Voting is ...an indispensable feature of democracy because, however the goals of democracy are defined, its method involves some kind of popular participation in government. Although participation can take many forms, historically -- and probably logically -- it invariably includes voting.
William H. Riker, 1982 
I believe that we cannot separate elections from governance. That is to say, innovative and inclusive governance must go hand-in-hand with more accountable, participatory electoral processes .... If campaigns are too negative, special interests too dominant, governance too partisan, decision-making too exclusive, we must ask whether these results are the logical outcome of the rules of our electoral game. And no rule is more fundamental than the voting system that translates votes into representation.
Cynthia Terrell, 1995 
The choice of voting system can have a major impact on an organization or government. However, choosing a voting system is not a trivial task. Although many social-choice aggregation procedures have been proposed, none have been theoretically or empirically demonstrated to result in the ``best'' election outcome. Indeed, determining the best outcome has been shown to be impossible in many cases involving choices among three or more alternatives. In addition to choosing methods for aggregating voter preferences, organizations must also select methods for registering and authenticating voters, collecting ballots, and physically tallying the votes. In this chapter a wide variety of vote aggregation and ballot collection procedures are presented and discussed, and methods for evaluating these procedures are explored.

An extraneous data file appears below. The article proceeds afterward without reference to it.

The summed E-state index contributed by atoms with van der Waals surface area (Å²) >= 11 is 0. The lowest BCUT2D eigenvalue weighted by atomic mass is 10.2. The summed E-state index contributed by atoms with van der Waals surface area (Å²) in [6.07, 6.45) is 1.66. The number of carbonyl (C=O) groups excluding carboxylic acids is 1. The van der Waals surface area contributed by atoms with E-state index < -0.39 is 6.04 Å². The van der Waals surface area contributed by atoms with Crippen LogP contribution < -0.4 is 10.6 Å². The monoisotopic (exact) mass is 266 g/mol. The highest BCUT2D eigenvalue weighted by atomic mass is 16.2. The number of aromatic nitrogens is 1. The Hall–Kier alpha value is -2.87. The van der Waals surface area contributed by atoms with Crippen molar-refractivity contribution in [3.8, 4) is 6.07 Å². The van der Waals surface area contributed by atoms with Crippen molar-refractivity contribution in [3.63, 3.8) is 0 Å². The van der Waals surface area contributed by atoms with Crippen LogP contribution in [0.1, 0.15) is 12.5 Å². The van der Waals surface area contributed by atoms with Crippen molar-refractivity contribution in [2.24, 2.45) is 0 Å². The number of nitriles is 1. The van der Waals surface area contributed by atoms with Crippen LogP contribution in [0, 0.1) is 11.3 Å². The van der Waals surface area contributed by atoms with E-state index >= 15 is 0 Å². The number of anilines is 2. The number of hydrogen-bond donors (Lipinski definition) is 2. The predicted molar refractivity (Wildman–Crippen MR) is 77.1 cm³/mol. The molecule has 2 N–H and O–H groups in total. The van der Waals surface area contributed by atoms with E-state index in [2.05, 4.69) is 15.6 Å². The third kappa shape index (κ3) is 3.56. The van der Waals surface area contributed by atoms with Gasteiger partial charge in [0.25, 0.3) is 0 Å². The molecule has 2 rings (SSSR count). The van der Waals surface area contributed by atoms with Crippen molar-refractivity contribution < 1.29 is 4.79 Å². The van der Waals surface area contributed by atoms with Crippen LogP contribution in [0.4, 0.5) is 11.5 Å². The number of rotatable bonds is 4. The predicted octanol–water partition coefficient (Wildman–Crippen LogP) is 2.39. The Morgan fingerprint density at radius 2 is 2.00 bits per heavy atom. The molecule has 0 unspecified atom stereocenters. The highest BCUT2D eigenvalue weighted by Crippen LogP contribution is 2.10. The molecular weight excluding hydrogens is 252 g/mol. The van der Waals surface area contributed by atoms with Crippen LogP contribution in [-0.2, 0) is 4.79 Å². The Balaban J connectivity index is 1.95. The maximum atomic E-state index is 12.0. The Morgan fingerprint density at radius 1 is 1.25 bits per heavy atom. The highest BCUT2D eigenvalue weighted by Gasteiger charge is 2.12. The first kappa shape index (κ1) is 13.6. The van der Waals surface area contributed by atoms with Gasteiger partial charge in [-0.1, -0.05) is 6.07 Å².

This chapter serves as an introduction to the vast array of voting systems that have been proposed. It is not intended to be a comprehensive catalog nor an indepth analysis, but rather it is intended to acquaint the reader with representative systems that highlight the approaches taken to preference aggregation and ballot collection. This chapter also serves to introduce terminology that will be used throughout this dissertation. These terms are also defined in the Glossary, which appears before Chapter 1.